A 36-year-old man who fired a shotgun into the home of a work colleague after they fell out has been warned he is facing a "lengthy" prison sentence.

A pellet from the gun fired by Jason Anderson struck Mark Smith, who was in his living room, on the hip causing an injury, Ipswich Crown Court heard.

Anderson, of Riverside Way, Brandon had pleaded not guilty to attempting to murder Mr Smith, attempted grievous bodily harm with intent and possessing a shotgun with intent to cause fear of violence on December 12 last year and a trial got underway earlier this week.

However, on Thursday Anderson changed his plea on the possession of a shotgun with intent to cause fear of violence charge to guilty and admitted a new charge of unlawfully wounding Mr Smith.

Azza Brown, prosecuting, said the pleas to those two offences were acceptable and she was no longer seeking a trial on the attempted murder and attempted grievous bodily harm with intent charges.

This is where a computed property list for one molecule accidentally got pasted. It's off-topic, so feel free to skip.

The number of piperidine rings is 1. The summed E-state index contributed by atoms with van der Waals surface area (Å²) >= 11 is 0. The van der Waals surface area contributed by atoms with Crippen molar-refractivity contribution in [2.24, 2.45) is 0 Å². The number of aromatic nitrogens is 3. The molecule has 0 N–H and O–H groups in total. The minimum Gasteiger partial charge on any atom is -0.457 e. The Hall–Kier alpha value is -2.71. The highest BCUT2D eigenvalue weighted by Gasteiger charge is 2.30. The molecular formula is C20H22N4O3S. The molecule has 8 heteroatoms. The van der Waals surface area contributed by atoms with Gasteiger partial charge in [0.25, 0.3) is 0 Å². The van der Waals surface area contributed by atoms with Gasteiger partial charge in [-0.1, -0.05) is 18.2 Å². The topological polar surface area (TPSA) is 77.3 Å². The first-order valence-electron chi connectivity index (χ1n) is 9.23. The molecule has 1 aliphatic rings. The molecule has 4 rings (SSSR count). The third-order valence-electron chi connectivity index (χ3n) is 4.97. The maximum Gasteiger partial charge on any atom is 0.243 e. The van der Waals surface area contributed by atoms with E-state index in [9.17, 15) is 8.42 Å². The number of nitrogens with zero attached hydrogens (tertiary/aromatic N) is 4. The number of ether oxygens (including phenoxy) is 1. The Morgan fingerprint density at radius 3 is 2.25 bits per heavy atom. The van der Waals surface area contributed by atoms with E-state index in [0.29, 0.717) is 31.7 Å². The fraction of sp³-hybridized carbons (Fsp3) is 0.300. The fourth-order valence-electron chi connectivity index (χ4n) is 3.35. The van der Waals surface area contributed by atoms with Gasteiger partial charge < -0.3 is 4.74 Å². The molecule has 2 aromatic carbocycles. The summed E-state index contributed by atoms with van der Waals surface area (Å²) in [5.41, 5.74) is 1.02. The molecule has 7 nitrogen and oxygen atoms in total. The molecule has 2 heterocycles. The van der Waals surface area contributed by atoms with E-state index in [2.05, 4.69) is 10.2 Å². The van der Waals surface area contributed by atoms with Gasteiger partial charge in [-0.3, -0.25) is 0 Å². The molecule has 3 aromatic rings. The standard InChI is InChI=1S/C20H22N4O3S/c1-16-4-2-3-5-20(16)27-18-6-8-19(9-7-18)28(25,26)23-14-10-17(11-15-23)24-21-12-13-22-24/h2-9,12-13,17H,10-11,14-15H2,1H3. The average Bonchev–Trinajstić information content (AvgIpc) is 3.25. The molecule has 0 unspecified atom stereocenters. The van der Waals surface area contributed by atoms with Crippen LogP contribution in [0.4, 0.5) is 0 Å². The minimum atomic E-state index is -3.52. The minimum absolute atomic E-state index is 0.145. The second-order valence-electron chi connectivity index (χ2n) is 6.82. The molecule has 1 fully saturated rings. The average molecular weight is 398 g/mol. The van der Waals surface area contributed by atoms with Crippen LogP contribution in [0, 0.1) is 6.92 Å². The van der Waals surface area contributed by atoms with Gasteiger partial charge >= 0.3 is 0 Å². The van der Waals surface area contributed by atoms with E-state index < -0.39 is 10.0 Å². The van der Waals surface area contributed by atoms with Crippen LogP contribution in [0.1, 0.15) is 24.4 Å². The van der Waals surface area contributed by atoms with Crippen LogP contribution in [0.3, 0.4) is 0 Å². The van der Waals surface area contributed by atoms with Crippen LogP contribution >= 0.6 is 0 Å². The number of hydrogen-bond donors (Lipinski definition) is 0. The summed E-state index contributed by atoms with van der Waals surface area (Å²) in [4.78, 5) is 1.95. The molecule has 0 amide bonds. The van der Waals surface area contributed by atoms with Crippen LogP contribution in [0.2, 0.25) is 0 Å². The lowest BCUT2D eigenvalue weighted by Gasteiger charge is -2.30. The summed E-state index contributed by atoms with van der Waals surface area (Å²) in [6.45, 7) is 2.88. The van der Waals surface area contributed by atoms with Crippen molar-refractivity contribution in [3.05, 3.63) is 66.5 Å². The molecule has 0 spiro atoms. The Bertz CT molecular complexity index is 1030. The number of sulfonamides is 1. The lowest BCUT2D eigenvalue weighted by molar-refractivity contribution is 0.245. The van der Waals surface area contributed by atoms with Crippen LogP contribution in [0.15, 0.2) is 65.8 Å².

Judge Martyn Levett adjourned sentence until September 4 to allow the probation service to write a pre-sentence report which will address the issue of dangerousness.

He remanded Anderson in custody and warned him the offences he’d admitted were serious and he was facing a lengthy prison sentence.

The court heard that since the incident guns found at Anderson’s home had been seized and his firearms’ certificate had been revoked.

The court heard that police were called to a property in High Street in Brandon after a man in his 40s called police and reported he had been shot in the leg.

Prior to the shooting, Mr Smith and Anderson, who were work colleagues, had spent the evening drinking together at Mr Smith’s home before Anderson left the property after an argument.

Anderson had later returned with a loaded shotgun and had "stupidly" fired it into the living room, which was in darkness, through a patio door intending to frighten Mr Smith, said Matthew McNiff, for Anderson.

Mr McNiff said Anderson accepted firing the gun into the dark room was reckless.

"He didn’t intend to cause really serious harm and there was no intention to murder," said Mr McNiff.